Chosen to become a Kansas Humanities Council Turning Point: Stories of Change

The Kansas Humanities Council has announced that the Kinsley Library will be involved in a film-making project. "Navigating Rough Waters" has been chosen to be part of the Turning Points: Stories of Change short film initiative. It will explore how living in a flood plain has impacted the community. This project is being made possible by a generous gift from Suzi Miner in memory of Kansas historian Craig Miner.

The KHC is partnering with the library and three other nonprofit organizations in Kansas in this project to develop 5-minute short films that explore a significant moment of change in each of their communities. The three other proposals that were also accepted include: "New Hope in the Heartland" sponsored by The Seed House - Casa de la Semilla, Wichita and Ulysses; "Signs for a Culture" sponsored by the Deaf Cultural Center in Olathe, and "The Art of Change" sponsored by the Hays Public Library.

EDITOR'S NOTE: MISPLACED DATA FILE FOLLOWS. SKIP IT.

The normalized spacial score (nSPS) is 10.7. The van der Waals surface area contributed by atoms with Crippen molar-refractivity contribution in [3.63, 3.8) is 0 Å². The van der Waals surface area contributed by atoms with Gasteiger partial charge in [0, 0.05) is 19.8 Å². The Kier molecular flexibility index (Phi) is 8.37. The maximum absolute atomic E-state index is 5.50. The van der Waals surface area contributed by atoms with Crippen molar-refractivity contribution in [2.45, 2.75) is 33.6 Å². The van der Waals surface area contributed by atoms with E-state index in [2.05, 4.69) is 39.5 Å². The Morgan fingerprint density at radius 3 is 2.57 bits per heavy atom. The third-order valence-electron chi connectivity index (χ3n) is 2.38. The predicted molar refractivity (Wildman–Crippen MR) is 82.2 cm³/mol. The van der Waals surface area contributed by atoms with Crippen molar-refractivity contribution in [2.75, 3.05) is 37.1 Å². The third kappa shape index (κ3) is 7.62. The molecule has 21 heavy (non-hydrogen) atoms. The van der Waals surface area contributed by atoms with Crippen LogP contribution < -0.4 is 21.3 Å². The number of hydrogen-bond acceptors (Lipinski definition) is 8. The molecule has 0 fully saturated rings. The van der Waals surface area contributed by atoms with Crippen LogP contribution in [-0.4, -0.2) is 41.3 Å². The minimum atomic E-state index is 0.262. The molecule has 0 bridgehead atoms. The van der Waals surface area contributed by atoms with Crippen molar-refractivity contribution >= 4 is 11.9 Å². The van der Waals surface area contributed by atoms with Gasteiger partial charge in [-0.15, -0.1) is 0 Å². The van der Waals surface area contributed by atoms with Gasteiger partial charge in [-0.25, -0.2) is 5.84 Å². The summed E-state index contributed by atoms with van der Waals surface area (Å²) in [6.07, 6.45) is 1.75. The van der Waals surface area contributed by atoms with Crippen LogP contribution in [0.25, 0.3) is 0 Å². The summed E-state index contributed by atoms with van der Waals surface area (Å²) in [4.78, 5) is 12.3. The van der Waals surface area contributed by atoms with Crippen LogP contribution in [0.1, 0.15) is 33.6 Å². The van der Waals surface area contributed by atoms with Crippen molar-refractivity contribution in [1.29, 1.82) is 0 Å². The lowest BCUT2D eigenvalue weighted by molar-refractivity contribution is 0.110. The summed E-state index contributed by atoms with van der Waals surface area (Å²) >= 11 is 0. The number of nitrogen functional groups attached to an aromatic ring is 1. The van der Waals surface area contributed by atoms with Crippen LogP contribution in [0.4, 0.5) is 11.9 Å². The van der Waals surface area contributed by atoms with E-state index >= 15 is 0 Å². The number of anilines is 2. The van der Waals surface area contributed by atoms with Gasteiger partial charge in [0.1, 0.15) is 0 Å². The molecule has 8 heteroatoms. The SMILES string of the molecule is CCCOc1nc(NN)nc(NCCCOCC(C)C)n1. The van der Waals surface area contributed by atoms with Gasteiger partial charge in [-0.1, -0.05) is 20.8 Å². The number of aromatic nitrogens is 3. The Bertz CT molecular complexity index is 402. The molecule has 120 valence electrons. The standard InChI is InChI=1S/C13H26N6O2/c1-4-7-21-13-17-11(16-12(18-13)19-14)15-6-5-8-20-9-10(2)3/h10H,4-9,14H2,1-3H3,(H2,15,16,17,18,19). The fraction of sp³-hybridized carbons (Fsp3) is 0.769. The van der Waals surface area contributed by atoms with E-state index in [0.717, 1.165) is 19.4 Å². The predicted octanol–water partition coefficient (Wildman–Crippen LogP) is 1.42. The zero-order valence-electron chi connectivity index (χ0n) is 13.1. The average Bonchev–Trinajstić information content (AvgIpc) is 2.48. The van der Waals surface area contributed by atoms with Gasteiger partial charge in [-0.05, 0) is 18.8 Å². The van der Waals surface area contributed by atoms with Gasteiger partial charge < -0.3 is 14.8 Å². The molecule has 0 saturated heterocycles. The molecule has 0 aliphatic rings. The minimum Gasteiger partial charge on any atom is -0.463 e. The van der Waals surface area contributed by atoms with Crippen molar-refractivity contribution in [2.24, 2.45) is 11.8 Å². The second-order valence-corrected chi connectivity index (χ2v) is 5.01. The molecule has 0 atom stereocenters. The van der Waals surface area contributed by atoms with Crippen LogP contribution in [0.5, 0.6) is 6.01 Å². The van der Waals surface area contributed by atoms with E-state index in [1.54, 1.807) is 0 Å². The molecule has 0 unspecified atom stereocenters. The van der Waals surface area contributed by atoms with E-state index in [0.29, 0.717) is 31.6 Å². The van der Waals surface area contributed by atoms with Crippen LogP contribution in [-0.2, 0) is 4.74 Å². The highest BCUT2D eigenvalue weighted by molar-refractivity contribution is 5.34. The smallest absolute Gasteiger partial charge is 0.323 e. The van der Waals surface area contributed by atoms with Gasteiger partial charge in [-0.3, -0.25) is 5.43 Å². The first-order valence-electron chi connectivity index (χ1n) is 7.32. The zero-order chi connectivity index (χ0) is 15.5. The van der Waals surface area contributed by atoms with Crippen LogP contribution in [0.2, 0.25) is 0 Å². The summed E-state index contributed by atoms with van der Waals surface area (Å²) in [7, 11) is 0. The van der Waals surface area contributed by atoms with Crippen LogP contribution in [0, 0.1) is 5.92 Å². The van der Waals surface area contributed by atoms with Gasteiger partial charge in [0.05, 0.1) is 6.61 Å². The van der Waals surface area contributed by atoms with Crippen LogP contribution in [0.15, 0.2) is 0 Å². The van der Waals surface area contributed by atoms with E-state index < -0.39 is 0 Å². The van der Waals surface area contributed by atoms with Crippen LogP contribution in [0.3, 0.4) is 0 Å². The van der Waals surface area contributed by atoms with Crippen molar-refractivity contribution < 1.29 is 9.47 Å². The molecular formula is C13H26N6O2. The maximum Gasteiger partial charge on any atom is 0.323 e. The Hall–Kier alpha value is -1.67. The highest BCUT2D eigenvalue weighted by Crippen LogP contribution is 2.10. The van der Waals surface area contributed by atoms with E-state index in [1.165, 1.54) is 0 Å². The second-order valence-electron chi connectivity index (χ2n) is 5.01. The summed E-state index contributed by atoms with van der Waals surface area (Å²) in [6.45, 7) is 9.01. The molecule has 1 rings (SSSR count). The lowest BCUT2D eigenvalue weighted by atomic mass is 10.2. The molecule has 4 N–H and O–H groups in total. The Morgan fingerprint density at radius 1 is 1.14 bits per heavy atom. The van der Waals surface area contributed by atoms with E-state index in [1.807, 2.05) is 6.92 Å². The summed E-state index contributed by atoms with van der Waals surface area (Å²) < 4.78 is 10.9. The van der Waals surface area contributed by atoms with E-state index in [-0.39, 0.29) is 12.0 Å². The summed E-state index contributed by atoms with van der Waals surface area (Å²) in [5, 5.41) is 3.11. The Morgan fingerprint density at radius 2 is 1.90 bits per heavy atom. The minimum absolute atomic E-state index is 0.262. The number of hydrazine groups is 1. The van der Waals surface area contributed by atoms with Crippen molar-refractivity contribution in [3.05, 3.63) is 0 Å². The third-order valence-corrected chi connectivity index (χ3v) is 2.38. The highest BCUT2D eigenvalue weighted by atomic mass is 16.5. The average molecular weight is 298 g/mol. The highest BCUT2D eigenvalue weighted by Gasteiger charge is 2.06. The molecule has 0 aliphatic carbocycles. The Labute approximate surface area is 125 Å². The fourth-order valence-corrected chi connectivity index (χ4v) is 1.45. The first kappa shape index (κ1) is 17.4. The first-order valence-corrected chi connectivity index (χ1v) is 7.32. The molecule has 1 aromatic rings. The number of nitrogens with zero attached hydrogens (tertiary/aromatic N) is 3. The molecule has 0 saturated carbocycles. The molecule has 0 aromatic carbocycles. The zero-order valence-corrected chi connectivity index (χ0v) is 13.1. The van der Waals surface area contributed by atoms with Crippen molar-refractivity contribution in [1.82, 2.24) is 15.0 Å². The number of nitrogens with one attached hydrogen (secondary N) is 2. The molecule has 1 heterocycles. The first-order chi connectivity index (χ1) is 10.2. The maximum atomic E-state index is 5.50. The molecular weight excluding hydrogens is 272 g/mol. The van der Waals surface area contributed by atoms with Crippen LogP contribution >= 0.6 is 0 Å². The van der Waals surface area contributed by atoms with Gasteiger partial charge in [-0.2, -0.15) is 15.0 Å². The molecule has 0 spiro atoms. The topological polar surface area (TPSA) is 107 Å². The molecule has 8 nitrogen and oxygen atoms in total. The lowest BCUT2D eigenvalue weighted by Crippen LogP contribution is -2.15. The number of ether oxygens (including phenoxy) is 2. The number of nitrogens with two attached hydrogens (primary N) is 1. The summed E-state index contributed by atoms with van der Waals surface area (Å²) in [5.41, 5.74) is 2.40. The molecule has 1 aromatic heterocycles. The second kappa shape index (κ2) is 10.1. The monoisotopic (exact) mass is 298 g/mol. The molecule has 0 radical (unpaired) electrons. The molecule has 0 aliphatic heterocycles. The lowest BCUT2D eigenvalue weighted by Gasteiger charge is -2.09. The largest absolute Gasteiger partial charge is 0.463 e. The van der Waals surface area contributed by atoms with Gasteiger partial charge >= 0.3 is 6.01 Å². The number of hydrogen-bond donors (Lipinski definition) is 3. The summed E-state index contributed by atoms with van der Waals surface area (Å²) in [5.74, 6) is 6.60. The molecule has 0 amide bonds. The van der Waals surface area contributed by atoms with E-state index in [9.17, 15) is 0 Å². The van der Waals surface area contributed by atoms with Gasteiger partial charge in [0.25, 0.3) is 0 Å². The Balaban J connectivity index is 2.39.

Library Director Joan Weaver applied to be part of Turning Points last summer. At that time she made a call out to the community for pictures and stories of the 1965 flood.

"Many people brought their stories and pictures to the library," said Weaver. "We were particularly excited when Marvin Ryan dug out his 8mm film footage showing the flood from the vantage point of the water tower. Of course, we’re never satisfied here at the library, and now we are also looking for pictures and stories about the 1971 and 1973 floods. If you have any, bring them to the library and they may be part of our little documentary."

On October 14, Weaver attended a workshop at Gizmo Pictures in Topeka to meet the other participants and film makers and learn how the movies would be made. Weaver will develop a story line through the community’s pictures and people who experienced the floods and those who sought solutions to the problems the floods and regulations brought about.

Sometime next spring, premieres of the composite film will be held in each of the four communities. Citizens will then have a chance to look back at this time as a turning point in the community.

This project is supported by the Kansas Humanities Council, a nonprofit organization promoting the humanities as a resource for all Kansans. For more information, visit